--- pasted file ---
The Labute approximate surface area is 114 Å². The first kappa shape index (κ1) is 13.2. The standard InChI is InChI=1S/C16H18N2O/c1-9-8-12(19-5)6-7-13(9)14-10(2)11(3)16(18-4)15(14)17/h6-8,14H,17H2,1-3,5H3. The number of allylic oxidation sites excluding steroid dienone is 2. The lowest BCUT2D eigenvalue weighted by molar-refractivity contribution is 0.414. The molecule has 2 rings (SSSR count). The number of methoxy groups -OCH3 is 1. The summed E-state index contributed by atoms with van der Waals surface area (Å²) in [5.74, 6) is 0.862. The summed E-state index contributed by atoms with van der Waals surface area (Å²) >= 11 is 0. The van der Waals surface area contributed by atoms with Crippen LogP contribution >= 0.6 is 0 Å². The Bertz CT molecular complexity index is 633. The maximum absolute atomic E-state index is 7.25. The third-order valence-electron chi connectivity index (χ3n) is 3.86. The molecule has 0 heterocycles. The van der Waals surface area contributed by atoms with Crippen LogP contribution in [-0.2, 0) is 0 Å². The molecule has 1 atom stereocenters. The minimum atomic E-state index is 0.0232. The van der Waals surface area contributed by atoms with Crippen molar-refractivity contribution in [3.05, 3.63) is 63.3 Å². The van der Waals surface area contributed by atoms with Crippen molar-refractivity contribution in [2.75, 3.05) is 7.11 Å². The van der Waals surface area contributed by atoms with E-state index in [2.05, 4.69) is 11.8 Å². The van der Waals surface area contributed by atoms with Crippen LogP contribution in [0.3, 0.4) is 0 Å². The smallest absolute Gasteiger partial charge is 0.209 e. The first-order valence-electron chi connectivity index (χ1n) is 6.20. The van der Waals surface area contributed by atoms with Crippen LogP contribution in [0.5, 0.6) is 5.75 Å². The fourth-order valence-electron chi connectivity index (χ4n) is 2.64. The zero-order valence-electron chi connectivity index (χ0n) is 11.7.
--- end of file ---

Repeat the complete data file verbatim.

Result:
The Labute approximate surface area is 114 Å². The first kappa shape index (κ1) is 13.2. The standard InChI is InChI=1S/C16H18N2O/c1-9-8-12(19-5)6-7-13(9)14-10(2)11(3)16(18-4)15(14)17/h6-8,14H,17H2,1-3,5H3. The number of allylic oxidation sites excluding steroid dienone is 2. The lowest BCUT2D eigenvalue weighted by molar-refractivity contribution is 0.414. The molecule has 2 rings (SSSR count). The number of methoxy groups -OCH3 is 1. The summed E-state index contributed by atoms with van der Waals surface area (Å²) in [5.74, 6) is 0.862. The summed E-state index contributed by atoms with van der Waals surface area (Å²) >= 11 is 0. The van der Waals surface area contributed by atoms with Crippen LogP contribution >= 0.6 is 0 Å². The Bertz CT molecular complexity index is 633. The maximum absolute atomic E-state index is 7.25. The third-order valence-electron chi connectivity index (χ3n) is 3.86. The molecule has 0 heterocycles. The van der Waals surface area contributed by atoms with Crippen LogP contribution in [-0.2, 0) is 0 Å². The molecule has 1 atom stereocenters. The minimum atomic E-state index is 0.0232. The van der Waals surface area contributed by atoms with Crippen molar-refractivity contribution in [3.05, 3.63) is 63.3 Å². The van der Waals surface area contributed by atoms with Crippen molar-refractivity contribution in [2.75, 3.05) is 7.11 Å². The van der Waals surface area contributed by atoms with E-state index in [2.05, 4.69) is 11.8 Å². The van der Waals surface area contributed by atoms with Crippen LogP contribution in [0.3, 0.4) is 0 Å². The smallest absolute Gasteiger partial charge is 0.209 e. The first-order valence-electron chi connectivity index (χ1n) is 6.20. The van der Waals surface area contributed by atoms with Crippen LogP contribution in [0.5, 0.6) is 5.75 Å². The fourth-order valence-electron chi connectivity index (χ4n) is 2.64. The zero-order valence-electron chi connectivity index (χ0n) is 11.7.